dSpace upgrades embedded PC for in-vehicle prototyping

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dSpace has launched a more powerful variant of its MicroAutoBox Embedded PC in order to provide more power for computation-intensive in-vehicle prototyping applications, such as the development of ADAS and automated driving functions. The unit features a quad-core, sixth-generation Intel Core i7 processor, 16GB of RAM and a 128GB flash memory.

The new model can still be used in combination with the MicroAutoBox prototyping platform, but it can now also be used as a standalone system as a dedicated platform for Windows- or Linux-based applications such as RTMaps, a software development environment for multi-sensor applications.

According to dSpace, this combination of hardware and software makes a suitable platform for prototyping complex algorithms for ADAS and automated driving, as well as for the time-synchronous recording and playback of large volumes of sensor and vehicle network data.

For engineers who need to record large volumes of data, such as that generated from cameras or radar and lidar sensors, the Embedded PC includes an external SATA interface (4 x SATA 3.0) that enables data capture at a high bandwidth.

For such applications, a MicroAutoBox Embedded DSU (data storage unit) can be specified, with up to four SSDs and several terabytes of storage capacity that can be used with Embedded PC.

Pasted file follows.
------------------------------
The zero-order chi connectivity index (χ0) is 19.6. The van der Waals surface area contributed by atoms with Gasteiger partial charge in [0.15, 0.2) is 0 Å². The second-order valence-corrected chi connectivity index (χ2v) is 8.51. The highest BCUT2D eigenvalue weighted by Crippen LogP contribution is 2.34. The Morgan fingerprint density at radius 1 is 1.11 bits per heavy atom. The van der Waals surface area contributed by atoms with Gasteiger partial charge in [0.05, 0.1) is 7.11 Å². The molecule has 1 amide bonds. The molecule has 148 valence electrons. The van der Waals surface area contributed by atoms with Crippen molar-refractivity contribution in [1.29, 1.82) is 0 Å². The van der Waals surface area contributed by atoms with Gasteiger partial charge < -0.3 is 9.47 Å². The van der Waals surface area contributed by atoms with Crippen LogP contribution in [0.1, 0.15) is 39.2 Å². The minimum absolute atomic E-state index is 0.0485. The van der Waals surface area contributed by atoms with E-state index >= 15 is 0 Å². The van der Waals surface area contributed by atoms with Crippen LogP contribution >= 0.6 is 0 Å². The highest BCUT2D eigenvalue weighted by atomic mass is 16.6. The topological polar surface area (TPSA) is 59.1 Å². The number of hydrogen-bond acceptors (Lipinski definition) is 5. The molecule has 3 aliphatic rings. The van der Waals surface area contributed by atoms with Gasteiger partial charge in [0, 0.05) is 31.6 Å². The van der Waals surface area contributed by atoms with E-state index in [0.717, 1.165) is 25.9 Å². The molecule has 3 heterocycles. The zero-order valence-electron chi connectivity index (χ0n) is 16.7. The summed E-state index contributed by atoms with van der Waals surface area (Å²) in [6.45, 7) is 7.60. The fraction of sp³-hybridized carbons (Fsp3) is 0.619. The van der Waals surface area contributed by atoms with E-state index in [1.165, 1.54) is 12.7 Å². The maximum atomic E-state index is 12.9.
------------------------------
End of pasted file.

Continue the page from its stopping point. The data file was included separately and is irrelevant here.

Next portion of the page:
A further option is the addition of up to three mPCIe plug-in cards, enabling extensions such as WLAN, CAN, CAN FD, and BroadR-Reach Ethernet, for example.

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Rachel's career in journalism began around five years ago when she started working for UKi Media & Events, having recently graduated from Coventry University where she studied the subject. Her favourite aspect of the job is interviewing industry experts, including researchers, scientists, engineers and technicians, and learning more about the groundbreaking technologies and innovations that are shaping the future of the automotive and tire industries.

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